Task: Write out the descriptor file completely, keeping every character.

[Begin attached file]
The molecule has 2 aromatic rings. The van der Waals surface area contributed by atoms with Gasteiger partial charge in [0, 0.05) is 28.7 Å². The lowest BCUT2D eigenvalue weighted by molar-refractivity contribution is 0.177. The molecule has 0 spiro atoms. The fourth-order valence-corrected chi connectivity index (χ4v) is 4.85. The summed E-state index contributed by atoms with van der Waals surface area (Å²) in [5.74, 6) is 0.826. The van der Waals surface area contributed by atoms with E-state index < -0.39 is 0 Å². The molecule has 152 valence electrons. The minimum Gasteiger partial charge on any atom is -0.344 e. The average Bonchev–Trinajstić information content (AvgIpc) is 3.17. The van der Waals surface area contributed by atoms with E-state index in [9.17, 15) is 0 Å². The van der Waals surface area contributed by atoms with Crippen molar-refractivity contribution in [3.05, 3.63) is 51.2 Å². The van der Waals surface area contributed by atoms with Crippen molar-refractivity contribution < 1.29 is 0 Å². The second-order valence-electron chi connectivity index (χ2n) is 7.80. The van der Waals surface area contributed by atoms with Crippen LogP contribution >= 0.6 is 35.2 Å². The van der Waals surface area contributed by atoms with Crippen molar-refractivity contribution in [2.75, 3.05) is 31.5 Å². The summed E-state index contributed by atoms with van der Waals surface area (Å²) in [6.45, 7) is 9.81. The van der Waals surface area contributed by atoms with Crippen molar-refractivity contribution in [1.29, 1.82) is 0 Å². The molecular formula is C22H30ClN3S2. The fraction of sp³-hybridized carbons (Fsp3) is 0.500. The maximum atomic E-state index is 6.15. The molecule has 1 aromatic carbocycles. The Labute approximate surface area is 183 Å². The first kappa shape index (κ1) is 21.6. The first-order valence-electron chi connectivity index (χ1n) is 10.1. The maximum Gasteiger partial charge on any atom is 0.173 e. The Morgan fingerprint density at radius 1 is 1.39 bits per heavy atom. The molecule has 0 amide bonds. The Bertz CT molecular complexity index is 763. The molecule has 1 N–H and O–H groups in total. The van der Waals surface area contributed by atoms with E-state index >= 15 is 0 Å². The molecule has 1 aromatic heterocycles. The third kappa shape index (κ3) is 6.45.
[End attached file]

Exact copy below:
The molecule has 2 aromatic rings. The van der Waals surface area contributed by atoms with Gasteiger partial charge in [0, 0.05) is 28.7 Å². The lowest BCUT2D eigenvalue weighted by molar-refractivity contribution is 0.177. The molecule has 0 spiro atoms. The fourth-order valence-corrected chi connectivity index (χ4v) is 4.85. The summed E-state index contributed by atoms with van der Waals surface area (Å²) in [5.74, 6) is 0.826. The van der Waals surface area contributed by atoms with E-state index < -0.39 is 0 Å². The molecule has 152 valence electrons. The minimum Gasteiger partial charge on any atom is -0.344 e. The average Bonchev–Trinajstić information content (AvgIpc) is 3.17. The van der Waals surface area contributed by atoms with E-state index in [9.17, 15) is 0 Å². The van der Waals surface area contributed by atoms with Crippen molar-refractivity contribution in [3.05, 3.63) is 51.2 Å². The van der Waals surface area contributed by atoms with Crippen molar-refractivity contribution < 1.29 is 0 Å². The second-order valence-electron chi connectivity index (χ2n) is 7.80. The van der Waals surface area contributed by atoms with Crippen LogP contribution >= 0.6 is 35.2 Å². The van der Waals surface area contributed by atoms with Crippen molar-refractivity contribution in [2.75, 3.05) is 31.5 Å². The summed E-state index contributed by atoms with van der Waals surface area (Å²) in [6.45, 7) is 9.81. The van der Waals surface area contributed by atoms with Crippen molar-refractivity contribution in [1.29, 1.82) is 0 Å². The molecular formula is C22H30ClN3S2. The fraction of sp³-hybridized carbons (Fsp3) is 0.500. The maximum atomic E-state index is 6.15. The molecule has 1 aromatic carbocycles. The Labute approximate surface area is 183 Å². The first kappa shape index (κ1) is 21.6. The first-order valence-electron chi connectivity index (χ1n) is 10.1. The maximum Gasteiger partial charge on any atom is 0.173 e. The Morgan fingerprint density at radius 1 is 1.39 bits per heavy atom. The molecule has 0 amide bonds. The Bertz CT molecular complexity index is 763. The molecule has 1 N–H and O–H groups in total. The van der Waals surface area contributed by atoms with E-state index >= 15 is 0 Å². The molecule has 1 aromatic heterocycles. The third kappa shape index (κ3) is 6.45.